Another way in which Kiwis have an empathetic perspective on the nativity story is our smallness and insignificance on the world stage. God chose to be born as a baby into a poor family in a stable in Bethlehem – an insignificant town. He then grew up in Nazareth, an even more lowly village. God chooses the insignificant place to come as God incarnate. Christ will come to us and dwell even here at the bottom of the world, we can be sure of this because He has already done it before – 2,000 years ago.
Gifts I have noticed recently:
750) Children asleep.
751) Friendly neighbours.
752) Christian work colleagues.
753) Headache forcing me away from the computer.
754) Spring growth (and a lawnmower!).
On Sunday we took the kids to the Santa parade – the very name of it has put me off for years (yes, I deprive my kids!), but it was not as bad as I expected.
While it was very secular (only one or two floats mentioned Jesus), it was not as tacky or commercialized as I had expected it to be. Maybe living in a very small city at the bottom of the world has kept us more colloquial than I thought.
My reason for going along was for the kids – the idea of standing in the hot sun for several hours with cranky kids and several thousand other people was not really my idea of a good time. But I recalled similar parades that I went to as a child and how much I enjoyed them. This offset my self-righteous disapproval of the whole concept of a Santa parade masquerading as a celebration of Jesus’ birthday.
And it was fun, people were friendly, the floats were interesting, kids were happy and we didn’t get too sunburned. When considered simply as a representation of the Kiwi cultural norm in which Christmas is a family time with some fantasy fun for the kids to liven it up, the Santa parade is an enjoyable community event and cynical Christians like me need to extend the grace to others of accepting their beliefs (or lack thereof).
I am the odd one out in our society in that I have a very strong and deep conviction that God exists and Jesus Christ is the Son of God, born of a virgin, crucified for my sins and bodily raised from the dead on the third day – this is sheer nuttiness to most New Zealanders. I am a religious nutter and have to be comfortable with that.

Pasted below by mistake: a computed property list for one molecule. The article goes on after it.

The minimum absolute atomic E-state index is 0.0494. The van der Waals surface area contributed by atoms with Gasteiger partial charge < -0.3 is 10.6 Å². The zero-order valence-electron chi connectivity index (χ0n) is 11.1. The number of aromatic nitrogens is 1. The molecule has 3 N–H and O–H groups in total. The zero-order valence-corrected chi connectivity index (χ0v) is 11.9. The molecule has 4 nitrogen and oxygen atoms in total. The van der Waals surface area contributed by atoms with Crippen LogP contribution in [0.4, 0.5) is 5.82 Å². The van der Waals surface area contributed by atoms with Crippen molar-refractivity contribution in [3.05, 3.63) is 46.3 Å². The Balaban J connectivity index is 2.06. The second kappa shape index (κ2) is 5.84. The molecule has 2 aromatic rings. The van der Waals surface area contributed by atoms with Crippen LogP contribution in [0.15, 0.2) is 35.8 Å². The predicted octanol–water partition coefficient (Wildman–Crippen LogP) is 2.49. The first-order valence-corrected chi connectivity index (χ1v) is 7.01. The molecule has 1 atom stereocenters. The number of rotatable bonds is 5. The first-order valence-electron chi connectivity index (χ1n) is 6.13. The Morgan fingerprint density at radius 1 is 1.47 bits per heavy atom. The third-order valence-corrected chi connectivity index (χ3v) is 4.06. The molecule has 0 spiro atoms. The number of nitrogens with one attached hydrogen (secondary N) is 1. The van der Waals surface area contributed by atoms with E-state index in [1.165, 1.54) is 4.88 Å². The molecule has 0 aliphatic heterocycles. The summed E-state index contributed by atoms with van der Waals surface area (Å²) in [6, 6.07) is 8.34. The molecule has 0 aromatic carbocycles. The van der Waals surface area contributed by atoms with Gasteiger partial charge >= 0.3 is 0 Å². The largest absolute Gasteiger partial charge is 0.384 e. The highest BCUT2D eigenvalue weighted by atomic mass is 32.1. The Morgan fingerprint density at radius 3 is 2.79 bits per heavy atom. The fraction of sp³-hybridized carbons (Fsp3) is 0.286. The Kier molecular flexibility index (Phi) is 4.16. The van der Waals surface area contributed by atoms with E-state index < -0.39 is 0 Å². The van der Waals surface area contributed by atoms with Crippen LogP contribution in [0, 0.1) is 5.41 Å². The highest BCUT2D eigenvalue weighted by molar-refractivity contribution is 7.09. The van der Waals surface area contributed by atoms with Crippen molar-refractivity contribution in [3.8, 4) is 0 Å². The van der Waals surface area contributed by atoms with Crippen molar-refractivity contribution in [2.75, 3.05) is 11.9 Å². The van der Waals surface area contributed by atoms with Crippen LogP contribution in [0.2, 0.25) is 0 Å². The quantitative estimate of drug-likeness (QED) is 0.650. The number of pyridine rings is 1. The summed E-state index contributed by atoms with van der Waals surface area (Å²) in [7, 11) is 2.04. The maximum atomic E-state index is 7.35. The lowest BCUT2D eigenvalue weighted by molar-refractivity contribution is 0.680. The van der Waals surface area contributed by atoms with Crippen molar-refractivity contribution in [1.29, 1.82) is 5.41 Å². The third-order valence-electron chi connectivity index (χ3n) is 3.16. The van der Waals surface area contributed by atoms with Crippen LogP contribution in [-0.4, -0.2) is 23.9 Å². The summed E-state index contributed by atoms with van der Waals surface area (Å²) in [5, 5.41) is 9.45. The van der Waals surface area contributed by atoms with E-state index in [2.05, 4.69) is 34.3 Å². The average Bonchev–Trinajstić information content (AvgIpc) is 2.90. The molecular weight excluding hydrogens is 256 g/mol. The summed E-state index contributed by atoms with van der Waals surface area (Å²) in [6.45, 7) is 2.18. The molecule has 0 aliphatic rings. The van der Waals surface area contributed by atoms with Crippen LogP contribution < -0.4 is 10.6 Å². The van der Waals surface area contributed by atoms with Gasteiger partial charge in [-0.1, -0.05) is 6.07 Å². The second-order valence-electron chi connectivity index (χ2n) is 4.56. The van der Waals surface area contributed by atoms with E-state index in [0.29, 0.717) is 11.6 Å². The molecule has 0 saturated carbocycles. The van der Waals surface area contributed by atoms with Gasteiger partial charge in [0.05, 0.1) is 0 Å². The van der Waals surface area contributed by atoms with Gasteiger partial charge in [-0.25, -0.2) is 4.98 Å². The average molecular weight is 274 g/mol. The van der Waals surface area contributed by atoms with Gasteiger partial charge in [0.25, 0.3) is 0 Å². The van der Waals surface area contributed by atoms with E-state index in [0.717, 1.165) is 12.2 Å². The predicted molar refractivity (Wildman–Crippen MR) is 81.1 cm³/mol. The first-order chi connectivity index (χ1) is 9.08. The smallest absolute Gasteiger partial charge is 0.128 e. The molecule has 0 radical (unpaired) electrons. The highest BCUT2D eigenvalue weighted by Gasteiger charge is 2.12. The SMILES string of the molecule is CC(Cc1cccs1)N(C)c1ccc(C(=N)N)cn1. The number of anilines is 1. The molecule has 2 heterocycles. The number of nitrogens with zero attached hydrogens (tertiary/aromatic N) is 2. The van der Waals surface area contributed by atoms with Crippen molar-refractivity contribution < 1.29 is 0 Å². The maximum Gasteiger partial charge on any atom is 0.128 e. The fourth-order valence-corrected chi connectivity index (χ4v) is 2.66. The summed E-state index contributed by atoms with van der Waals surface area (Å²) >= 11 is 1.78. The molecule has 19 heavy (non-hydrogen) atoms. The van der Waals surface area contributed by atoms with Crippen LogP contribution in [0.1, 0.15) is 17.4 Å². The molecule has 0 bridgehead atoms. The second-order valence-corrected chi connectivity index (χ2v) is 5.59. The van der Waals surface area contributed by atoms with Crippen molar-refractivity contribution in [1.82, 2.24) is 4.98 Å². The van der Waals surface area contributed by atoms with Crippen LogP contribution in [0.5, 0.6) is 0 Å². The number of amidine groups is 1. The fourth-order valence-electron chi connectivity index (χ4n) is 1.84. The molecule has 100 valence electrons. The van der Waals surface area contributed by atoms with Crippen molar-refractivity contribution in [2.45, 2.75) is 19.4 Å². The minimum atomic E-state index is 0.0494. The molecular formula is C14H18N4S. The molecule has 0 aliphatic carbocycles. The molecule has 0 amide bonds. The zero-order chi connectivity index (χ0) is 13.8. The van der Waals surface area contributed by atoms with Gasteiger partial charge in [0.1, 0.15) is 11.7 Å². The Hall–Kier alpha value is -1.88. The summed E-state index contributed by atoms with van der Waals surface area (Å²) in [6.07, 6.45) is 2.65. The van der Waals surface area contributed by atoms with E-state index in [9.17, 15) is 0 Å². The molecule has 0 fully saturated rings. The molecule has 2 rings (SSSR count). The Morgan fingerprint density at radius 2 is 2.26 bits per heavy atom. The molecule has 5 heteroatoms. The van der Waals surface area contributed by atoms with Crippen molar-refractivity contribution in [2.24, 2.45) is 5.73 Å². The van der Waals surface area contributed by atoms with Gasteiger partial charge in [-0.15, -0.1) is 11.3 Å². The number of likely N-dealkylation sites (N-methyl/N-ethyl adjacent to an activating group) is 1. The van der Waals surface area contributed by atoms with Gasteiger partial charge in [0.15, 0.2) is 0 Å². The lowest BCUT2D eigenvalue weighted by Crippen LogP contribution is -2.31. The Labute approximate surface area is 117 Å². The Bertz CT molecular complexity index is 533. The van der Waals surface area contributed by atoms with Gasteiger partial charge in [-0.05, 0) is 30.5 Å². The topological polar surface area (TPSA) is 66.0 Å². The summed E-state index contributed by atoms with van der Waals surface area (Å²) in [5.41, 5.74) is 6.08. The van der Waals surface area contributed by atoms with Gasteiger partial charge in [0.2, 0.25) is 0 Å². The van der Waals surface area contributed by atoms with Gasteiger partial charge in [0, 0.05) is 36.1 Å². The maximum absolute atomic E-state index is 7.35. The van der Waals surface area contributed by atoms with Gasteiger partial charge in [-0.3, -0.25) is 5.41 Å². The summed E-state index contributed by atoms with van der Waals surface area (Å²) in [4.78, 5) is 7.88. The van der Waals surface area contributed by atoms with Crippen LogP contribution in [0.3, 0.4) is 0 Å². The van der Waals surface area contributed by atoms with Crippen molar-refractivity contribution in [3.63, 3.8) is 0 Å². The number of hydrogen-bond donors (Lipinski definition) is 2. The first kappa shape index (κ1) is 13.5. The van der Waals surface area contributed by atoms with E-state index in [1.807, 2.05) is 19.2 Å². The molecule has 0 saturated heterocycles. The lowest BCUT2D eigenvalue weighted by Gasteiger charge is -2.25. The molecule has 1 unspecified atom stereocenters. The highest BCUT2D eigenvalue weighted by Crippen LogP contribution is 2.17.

Once I accept how odd I appear to most people it becomes a lot easier to enjoy the good aspects of my own culture.
I think each year that passes sees a bigger gap between what I see Christmas as being about and the trivial selfishness of the ‘cultural Christmas’ around me. Maybe my eyesight is just getting better?
“Truly, I say to you, whoever does not receive the kingdom of God like a child shall not enter it.” (Mark 10:15).
Remember what Christmas felt like when you were a child: the excited expectation of presents and food and treats and people you love coming to visit. For children Christmas is all joy in the anticipation, it just happens, seemingly by magic – the only anxiety is over whether you will really get the present you’ve been eagerly hoping for.
This is an example to us of what Advent is all about, the anticipation of the coming of God. For the Jews in 1 B.C. and earlier the yearning was for the promised messiah, in about A.D. 30 the anticipation reached fever pitch as the wild prophet John strode from the desert proclaiming the immanent arrival of the messiah.
Then the anticlimax of the messiah as a man, a very ordinary looking man at that, one who even ate and drank with sinners! This is not what they were expecting, should they be looking for another? (Matthew 11:3).
We also are looking forward to the coming of Jesus (again). Do you have the childlike faith and excitement for this that Christmas should elicit is all children?
This post was inspired by Noel Piper’s post ‘If Not Santa, What?‘ at the Desiring God blog.